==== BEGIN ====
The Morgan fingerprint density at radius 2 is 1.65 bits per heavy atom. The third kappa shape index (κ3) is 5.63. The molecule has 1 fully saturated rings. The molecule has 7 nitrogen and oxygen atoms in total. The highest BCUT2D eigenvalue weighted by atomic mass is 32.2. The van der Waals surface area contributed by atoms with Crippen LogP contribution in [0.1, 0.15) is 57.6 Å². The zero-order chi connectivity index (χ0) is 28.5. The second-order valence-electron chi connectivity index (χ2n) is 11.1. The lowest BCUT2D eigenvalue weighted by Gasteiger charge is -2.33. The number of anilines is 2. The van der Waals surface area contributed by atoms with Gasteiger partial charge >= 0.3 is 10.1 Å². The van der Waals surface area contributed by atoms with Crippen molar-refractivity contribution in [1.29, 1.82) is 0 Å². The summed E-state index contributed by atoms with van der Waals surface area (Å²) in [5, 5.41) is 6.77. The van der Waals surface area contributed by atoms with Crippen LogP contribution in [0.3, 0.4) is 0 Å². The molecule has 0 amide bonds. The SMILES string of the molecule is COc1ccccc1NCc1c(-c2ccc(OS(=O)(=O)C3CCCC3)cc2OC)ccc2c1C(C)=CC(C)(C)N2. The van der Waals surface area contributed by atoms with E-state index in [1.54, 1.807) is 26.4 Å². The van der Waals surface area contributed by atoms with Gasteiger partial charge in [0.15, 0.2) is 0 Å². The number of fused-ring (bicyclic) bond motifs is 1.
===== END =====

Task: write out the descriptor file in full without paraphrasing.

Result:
The Morgan fingerprint density at radius 2 is 1.65 bits per heavy atom. The third kappa shape index (κ3) is 5.63. The molecule has 1 fully saturated rings. The molecule has 7 nitrogen and oxygen atoms in total. The highest BCUT2D eigenvalue weighted by atomic mass is 32.2. The van der Waals surface area contributed by atoms with Crippen LogP contribution in [0.1, 0.15) is 57.6 Å². The zero-order chi connectivity index (χ0) is 28.5. The second-order valence-electron chi connectivity index (χ2n) is 11.1. The lowest BCUT2D eigenvalue weighted by Gasteiger charge is -2.33. The number of anilines is 2. The van der Waals surface area contributed by atoms with Gasteiger partial charge >= 0.3 is 10.1 Å². The van der Waals surface area contributed by atoms with Crippen molar-refractivity contribution in [1.29, 1.82) is 0 Å². The summed E-state index contributed by atoms with van der Waals surface area (Å²) in [5, 5.41) is 6.77. The van der Waals surface area contributed by atoms with Crippen LogP contribution in [0.3, 0.4) is 0 Å². The molecule has 0 amide bonds. The SMILES string of the molecule is COc1ccccc1NCc1c(-c2ccc(OS(=O)(=O)C3CCCC3)cc2OC)ccc2c1C(C)=CC(C)(C)N2. The van der Waals surface area contributed by atoms with E-state index in [1.54, 1.807) is 26.4 Å². The van der Waals surface area contributed by atoms with Gasteiger partial charge in [0.15, 0.2) is 0 Å². The number of fused-ring (bicyclic) bond motifs is 1.